10/11/2010 03:14 pm ET | Updated May 25, 2011

U.S. Is in a Trade War, Whether It Likes It or Not

The United States has been engaged in a trade war since the end of World War II. Having the only industry after the World War II, we spread the doctrine of free trade to open markets in Europe and the Pacific. But the most important country in the East, Japan, closed its market, subsidized its manufacture, and sold its exports at cost, making up the profit in the closed market. By 1960 the country was losing a substantial portion of its textile industry and jobs due to the predatory practices of Japan. I testified before the old International Tariff Commission as Governor of South Carolina on behalf of the Northern and Southern textile industries about the loss of jobs and the trade war that ensued. When the Commission ruled against us, President John F. Kennedy, in May 1961, promulgated his seven-point program saving and protecting the textile industry. The War Production Act of 1950 called on the president to ensure that we had the equipment and materiel necessary to the nation's security. President Kennedy called for a cabinet hearing; I helped bring the witnesses, and the hearing concluded that, next to steel, textiles were the most important to our national security. At the time the saying was: "We can't send them to war in Japanese uniforms and Gucci shoes."

Corporate America was fully engaged in this trade war. As a U. S. Senator in 1968, Senator Norris Cotton of New Hampshire co-sponsored my textile amendment to secure better enforcement of our trade laws. And with the help of corporate America, the bill passed the United States Senate on a 68 bi-partisan vote. The White House immediately blocked any consideration of the measure in the House because they knew it would pass overwhelmingly, and President Johnson, not wanting to veto it, thought it more important to spread capitalism against communism in the Cold War. Coached by the Tri-lateral Commission and the Council on Foreign Relations, President Carter vetoed one of my trade bills; President Reagan vetoed two others, and President George Herbert Walker Bush vetoed a fourth. To pass these bills through both Houses of Congress, I had the enthusiastic support of corporate America. But President Clinton went for the money. He put the white tent up on the White House lawn, and the Fortune 500 came with their contributions. A vanguard of Corporate America with labor helped Evelyn Dubrow and me garner the votes to defeat NAFTA with Mexico. But President Clinton changed enough votes for passage by giving a cultural center to Jake Pickle, joining in golf matches, giving two C-17s to a Congressman and other freebies reported by the New York Times. When President Clinton sponsored China's admission to the World Trade Organization as an emerging nation, corporate America decided: "If you can't beat them, join them." And then came the off-shoring of America's industry and jobs hemorrhaged.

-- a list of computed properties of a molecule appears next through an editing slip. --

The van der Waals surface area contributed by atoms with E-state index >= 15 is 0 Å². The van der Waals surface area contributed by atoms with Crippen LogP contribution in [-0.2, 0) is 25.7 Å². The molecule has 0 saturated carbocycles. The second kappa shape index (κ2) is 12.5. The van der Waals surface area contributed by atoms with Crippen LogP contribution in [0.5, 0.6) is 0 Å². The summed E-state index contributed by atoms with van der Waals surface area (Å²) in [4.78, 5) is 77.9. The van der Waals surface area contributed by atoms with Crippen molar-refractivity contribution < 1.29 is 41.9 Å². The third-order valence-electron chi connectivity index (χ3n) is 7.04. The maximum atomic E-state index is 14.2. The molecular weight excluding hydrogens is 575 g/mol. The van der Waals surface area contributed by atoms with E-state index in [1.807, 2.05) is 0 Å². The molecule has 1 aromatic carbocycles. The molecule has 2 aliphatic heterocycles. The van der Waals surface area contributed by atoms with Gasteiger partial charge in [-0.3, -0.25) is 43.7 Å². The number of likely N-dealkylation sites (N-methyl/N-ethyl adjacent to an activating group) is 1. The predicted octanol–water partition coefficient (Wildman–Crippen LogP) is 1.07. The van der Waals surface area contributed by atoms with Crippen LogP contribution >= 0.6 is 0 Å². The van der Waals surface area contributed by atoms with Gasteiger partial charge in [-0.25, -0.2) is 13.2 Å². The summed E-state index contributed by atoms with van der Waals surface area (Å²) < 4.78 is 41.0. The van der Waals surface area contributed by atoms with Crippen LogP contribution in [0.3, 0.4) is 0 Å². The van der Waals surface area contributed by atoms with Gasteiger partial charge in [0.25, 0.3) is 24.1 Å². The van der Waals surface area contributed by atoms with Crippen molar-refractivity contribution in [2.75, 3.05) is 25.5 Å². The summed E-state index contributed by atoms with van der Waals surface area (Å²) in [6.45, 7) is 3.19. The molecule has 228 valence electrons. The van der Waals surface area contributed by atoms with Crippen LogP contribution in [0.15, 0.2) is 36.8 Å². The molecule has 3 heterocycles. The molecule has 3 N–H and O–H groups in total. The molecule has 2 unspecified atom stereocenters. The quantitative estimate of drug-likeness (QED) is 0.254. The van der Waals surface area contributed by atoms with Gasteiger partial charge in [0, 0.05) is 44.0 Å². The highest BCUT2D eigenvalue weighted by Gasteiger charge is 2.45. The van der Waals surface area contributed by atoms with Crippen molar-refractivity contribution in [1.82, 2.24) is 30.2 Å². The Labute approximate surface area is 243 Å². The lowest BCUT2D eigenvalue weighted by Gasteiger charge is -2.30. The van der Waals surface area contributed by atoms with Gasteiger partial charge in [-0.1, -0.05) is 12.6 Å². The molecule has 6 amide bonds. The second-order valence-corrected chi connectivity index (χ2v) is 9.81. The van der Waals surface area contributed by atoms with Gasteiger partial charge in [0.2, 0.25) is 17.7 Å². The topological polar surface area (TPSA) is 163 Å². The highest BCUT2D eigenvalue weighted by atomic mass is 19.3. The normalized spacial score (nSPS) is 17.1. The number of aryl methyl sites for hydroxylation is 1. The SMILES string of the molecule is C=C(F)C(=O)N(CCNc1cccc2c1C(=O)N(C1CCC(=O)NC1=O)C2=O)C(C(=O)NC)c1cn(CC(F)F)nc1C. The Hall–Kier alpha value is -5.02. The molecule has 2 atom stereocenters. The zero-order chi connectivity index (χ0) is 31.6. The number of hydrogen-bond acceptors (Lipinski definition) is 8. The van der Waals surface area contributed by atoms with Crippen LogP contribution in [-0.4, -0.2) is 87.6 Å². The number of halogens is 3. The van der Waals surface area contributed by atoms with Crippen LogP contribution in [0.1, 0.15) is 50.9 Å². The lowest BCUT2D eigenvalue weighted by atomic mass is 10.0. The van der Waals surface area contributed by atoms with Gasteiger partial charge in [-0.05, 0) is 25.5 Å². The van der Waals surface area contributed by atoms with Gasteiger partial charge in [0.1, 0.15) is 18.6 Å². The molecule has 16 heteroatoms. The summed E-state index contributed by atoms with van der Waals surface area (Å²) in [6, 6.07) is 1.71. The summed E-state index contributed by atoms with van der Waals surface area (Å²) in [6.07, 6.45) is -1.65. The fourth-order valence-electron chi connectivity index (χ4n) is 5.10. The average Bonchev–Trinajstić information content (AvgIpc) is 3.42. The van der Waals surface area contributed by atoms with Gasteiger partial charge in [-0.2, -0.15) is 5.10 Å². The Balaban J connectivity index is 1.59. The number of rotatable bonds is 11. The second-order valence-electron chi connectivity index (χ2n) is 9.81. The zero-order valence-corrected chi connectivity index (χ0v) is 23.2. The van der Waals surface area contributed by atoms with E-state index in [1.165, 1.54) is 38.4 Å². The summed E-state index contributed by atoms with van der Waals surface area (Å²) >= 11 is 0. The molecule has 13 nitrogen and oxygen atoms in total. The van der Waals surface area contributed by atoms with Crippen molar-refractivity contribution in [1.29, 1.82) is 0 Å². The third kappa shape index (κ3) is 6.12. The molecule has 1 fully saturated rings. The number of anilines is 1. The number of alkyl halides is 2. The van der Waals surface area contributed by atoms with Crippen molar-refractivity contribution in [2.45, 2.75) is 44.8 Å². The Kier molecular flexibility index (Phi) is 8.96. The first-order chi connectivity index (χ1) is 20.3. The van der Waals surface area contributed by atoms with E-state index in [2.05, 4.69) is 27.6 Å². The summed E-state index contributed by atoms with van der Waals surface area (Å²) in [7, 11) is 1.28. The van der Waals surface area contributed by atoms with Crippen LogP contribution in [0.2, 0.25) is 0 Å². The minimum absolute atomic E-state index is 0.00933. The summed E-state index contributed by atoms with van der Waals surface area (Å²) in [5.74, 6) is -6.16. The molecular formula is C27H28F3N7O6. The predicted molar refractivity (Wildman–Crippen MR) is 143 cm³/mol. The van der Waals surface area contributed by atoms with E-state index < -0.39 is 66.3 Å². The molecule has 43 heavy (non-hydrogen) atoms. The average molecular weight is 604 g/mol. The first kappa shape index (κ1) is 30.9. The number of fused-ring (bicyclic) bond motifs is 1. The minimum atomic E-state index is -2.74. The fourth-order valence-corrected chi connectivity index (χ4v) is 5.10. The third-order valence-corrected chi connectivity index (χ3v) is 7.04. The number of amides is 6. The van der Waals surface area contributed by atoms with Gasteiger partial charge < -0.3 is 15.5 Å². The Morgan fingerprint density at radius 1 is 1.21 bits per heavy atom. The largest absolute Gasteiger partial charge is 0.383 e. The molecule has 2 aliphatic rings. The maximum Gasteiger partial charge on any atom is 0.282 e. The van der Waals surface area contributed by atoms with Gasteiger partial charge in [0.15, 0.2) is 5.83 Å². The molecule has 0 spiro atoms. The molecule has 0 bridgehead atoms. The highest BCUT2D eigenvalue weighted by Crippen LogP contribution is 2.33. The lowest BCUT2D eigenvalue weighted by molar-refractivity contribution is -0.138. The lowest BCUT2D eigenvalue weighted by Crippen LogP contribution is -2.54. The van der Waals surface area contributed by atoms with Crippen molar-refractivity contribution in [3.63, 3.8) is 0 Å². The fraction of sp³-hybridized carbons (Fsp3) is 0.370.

Corporate America changed sides, joining Wall Street, the big banks, and the financial world in calling for free trade. This is the crowd with Larry Summers and Secretary of the Treasury Geithner counseling President Obama against protectionism and "starting a trade war." And the poor president intentionally or stupidly goes along. No one thinks President Obama is stupid, so it must be intentional. If the president enforces the trade laws, immediately coming down on his head will be Wall Street, the big banks, the financial world, the Business Roundtable, the United States Chamber of Commerce, the National Federation of Independent Business and Corporate America -- all interested in cheap Chinese imports and big Chinese profits to keep the market up. The Congress, like the president, refuses to engage in the trade war for fear that the contributions will be cut off or used against them. And all the media go along with this nonsense of free trade, "don't start a trade war," when we've been in one for over fifty years.

As Henry Clay, one of Jack Kennedy's Profiles in Courage, stated about free trade on the floor of the United States Senate in 1832: "It never existed; it never will exist...." China makes Clay's free trade forecast true. China, like Japan, closed its market for all things produced in China, but has adopted an industrial policy of attracting research, technology, development, and production with complete control of finance and labor. China sets the pace in globalization, and countries in the Pacific, Europe, and South America all engage in globalization to protect their economy. Globalization is nothing more than a trade war with production looking for a country cheaper to produce. And in this commercial chaos, a nation must move to protect its economy. There is no free trade.